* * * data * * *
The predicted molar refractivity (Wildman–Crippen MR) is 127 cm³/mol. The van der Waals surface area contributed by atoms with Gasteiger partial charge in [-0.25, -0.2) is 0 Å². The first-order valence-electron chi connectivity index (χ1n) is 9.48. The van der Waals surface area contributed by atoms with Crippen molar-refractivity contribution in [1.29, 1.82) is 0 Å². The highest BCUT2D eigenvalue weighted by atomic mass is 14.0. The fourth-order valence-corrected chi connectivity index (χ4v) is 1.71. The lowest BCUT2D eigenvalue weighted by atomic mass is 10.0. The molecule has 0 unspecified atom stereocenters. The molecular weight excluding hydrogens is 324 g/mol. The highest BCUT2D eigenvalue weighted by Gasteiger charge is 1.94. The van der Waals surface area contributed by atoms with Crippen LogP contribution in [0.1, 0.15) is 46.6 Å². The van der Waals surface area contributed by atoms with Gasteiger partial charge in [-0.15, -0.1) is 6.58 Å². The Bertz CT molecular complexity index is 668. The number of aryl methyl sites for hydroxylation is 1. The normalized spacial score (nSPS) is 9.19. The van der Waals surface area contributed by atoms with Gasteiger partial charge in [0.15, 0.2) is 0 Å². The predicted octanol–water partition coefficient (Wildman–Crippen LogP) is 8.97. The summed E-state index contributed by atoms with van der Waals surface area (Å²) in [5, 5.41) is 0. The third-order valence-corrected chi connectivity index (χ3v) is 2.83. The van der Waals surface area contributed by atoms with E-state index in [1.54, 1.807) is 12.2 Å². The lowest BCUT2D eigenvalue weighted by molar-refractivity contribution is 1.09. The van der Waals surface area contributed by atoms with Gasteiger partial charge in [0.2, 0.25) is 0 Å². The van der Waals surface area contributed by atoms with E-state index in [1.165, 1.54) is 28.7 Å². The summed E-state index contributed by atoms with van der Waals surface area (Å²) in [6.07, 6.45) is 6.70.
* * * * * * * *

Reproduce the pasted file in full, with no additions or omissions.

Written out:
The predicted molar refractivity (Wildman–Crippen MR) is 127 cm³/mol. The van der Waals surface area contributed by atoms with Gasteiger partial charge in [-0.25, -0.2) is 0 Å². The first-order valence-electron chi connectivity index (χ1n) is 9.48. The van der Waals surface area contributed by atoms with Crippen molar-refractivity contribution in [1.29, 1.82) is 0 Å². The highest BCUT2D eigenvalue weighted by atomic mass is 14.0. The fourth-order valence-corrected chi connectivity index (χ4v) is 1.71. The lowest BCUT2D eigenvalue weighted by atomic mass is 10.0. The molecule has 0 unspecified atom stereocenters. The molecular weight excluding hydrogens is 324 g/mol. The highest BCUT2D eigenvalue weighted by Gasteiger charge is 1.94. The van der Waals surface area contributed by atoms with Crippen LogP contribution in [0.1, 0.15) is 46.6 Å². The van der Waals surface area contributed by atoms with Gasteiger partial charge in [-0.15, -0.1) is 6.58 Å². The Bertz CT molecular complexity index is 668. The number of aryl methyl sites for hydroxylation is 1. The normalized spacial score (nSPS) is 9.19. The van der Waals surface area contributed by atoms with Gasteiger partial charge in [0.15, 0.2) is 0 Å². The predicted octanol–water partition coefficient (Wildman–Crippen LogP) is 8.97. The summed E-state index contributed by atoms with van der Waals surface area (Å²) in [5, 5.41) is 0. The third-order valence-corrected chi connectivity index (χ3v) is 2.83. The van der Waals surface area contributed by atoms with E-state index in [1.54, 1.807) is 12.2 Å². The lowest BCUT2D eigenvalue weighted by molar-refractivity contribution is 1.09. The van der Waals surface area contributed by atoms with Gasteiger partial charge in [0.2, 0.25) is 0 Å². The van der Waals surface area contributed by atoms with E-state index in [1.165, 1.54) is 28.7 Å². The summed E-state index contributed by atoms with van der Waals surface area (Å²) in [6.07, 6.45) is 6.70.